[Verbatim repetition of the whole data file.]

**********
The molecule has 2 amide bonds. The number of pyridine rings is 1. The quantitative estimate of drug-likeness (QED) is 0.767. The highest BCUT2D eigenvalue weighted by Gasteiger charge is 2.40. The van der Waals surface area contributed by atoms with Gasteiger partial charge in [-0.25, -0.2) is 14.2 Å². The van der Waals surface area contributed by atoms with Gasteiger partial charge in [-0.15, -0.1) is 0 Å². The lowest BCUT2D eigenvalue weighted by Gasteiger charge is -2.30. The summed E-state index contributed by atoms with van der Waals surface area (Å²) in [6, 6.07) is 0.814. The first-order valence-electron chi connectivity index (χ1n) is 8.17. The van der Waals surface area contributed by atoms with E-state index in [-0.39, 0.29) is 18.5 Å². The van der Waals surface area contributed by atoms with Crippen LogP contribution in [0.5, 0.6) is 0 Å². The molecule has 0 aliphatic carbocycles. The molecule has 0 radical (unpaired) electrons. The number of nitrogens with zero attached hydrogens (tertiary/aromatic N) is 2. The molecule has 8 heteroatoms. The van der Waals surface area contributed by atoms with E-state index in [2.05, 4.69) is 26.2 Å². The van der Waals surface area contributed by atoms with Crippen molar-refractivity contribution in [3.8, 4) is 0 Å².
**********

The molecule has 2 amide bonds. The number of pyridine rings is 1. The quantitative estimate of drug-likeness (QED) is 0.767. The highest BCUT2D eigenvalue weighted by Gasteiger charge is 2.40. The van der Waals surface area contributed by atoms with Gasteiger partial charge in [-0.25, -0.2) is 14.2 Å². The van der Waals surface area contributed by atoms with Gasteiger partial charge in [-0.15, -0.1) is 0 Å². The lowest BCUT2D eigenvalue weighted by Gasteiger charge is -2.30. The summed E-state index contributed by atoms with van der Waals surface area (Å²) in [6, 6.07) is 0.814. The first-order valence-electron chi connectivity index (χ1n) is 8.17. The van der Waals surface area contributed by atoms with E-state index in [-0.39, 0.29) is 18.5 Å². The van der Waals surface area contributed by atoms with Crippen LogP contribution in [0.5, 0.6) is 0 Å². The molecule has 0 aliphatic carbocycles. The molecule has 0 radical (unpaired) electrons. The number of nitrogens with zero attached hydrogens (tertiary/aromatic N) is 2. The molecule has 8 heteroatoms. The van der Waals surface area contributed by atoms with E-state index in [2.05, 4.69) is 26.2 Å². The van der Waals surface area contributed by atoms with Crippen molar-refractivity contribution in [3.8, 4) is 0 Å².